This facilitates the work a lot and allows me to help the development team fixing small bugs myself or even implementing new features.
You already know that Gutenberg has been one of the biggest revolutions in WordPress in recent years. How did you, guys, manage its release? Was it easy to adapt Gravity Forms to Gutenberg?
We were pioneers in the adoption of Gutenberg.
During the testing phase of Gutenberg we began to prepare the integration of Gravity Forms with this new editor. We created a specific add-on for our clients so that they could use our plugin with Gutenberg when the latter was not used widely yet.
At first it was a bit problematic because the WordPress team that worked on integrating Gutenberg into Core made frequent changes in parts of Gutenberg that affected any third-party integration that wanted to interact with the editor. As a result, we had to continuously fix and address the issues that these changes generated, as well as managing the problems our customers were facing because of these issues. Luckily, the number of users using Gutenberg at that stage was small, so it wasn’t a big deal.
Once Gutenberg became stable, we were finally able to make our integration stable too and move from an experimental add-on to Gravity Forms core. Our plugin now works well with both Gutenberg and TinyMCE.
There are developers who find it difficult to see the advantages of publishing free plugins, as they can’t directly benefit from them. What is your opinion? What role do you think your free plugins and contributions to the community played to get the job you have today?
Honestly, I have never thought about how I would benefit from uploading a free plugin that others would download and use. I’ve always done it because of that idealistic vision of giving something back to the community. And I say it sincerely: I think if someone does you a favor, you should give it back when you have the opportunity to do so. For me this is what sharing a free plugin means.
Now, I’ve never asked my boss what role my plugins played in the selection process, but I’m sure they helped. WordPress has been trendy for years now and a lot of people claim they have experience in it. If you have been publishing your plugins in the official repository for years, that is way more reliable than any CV for two reasons:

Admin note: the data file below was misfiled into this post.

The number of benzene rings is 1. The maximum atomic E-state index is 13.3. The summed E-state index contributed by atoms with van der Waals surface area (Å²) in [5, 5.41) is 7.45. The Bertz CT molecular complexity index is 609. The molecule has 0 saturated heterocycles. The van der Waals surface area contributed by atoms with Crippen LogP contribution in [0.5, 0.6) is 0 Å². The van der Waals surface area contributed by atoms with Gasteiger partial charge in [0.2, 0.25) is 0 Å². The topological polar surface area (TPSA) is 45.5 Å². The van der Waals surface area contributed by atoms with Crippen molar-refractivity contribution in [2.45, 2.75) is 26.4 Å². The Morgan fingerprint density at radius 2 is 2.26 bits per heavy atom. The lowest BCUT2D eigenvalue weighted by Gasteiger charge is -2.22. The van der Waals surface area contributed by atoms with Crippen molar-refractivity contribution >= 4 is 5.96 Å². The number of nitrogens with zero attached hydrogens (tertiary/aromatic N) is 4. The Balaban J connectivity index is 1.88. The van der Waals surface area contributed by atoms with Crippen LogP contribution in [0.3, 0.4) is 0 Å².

- The company or client that is going to hire you can easily check via WordPress.org publishing dates for your plugins, you can’t change this. If I apply for a job and say I published my first plugin in 2007, they can easily verify that what I’m saying is true.
- It also showcases of how you handle WordPress stuff. They can check what kind of plugins you made, if they work fine, you follow best practices or not, and how your plugins evolved over time…
So if you know what you’re doing and you’ve created something useful, sharing it on WordPress.org it’s not only a way to help others but also a way to differentiate yourself from people saying they’re WordPress experts without providing any proof to demonstrate it.
There is no doubt that you understand the problems that people have in WordPress and you have the technical capacity to offer solutions. Do you think there are business opportunities for new WordPress developers? Sometimes it seems that people want everything for free and that scares some possible developers who, you know, want to make a living from their work…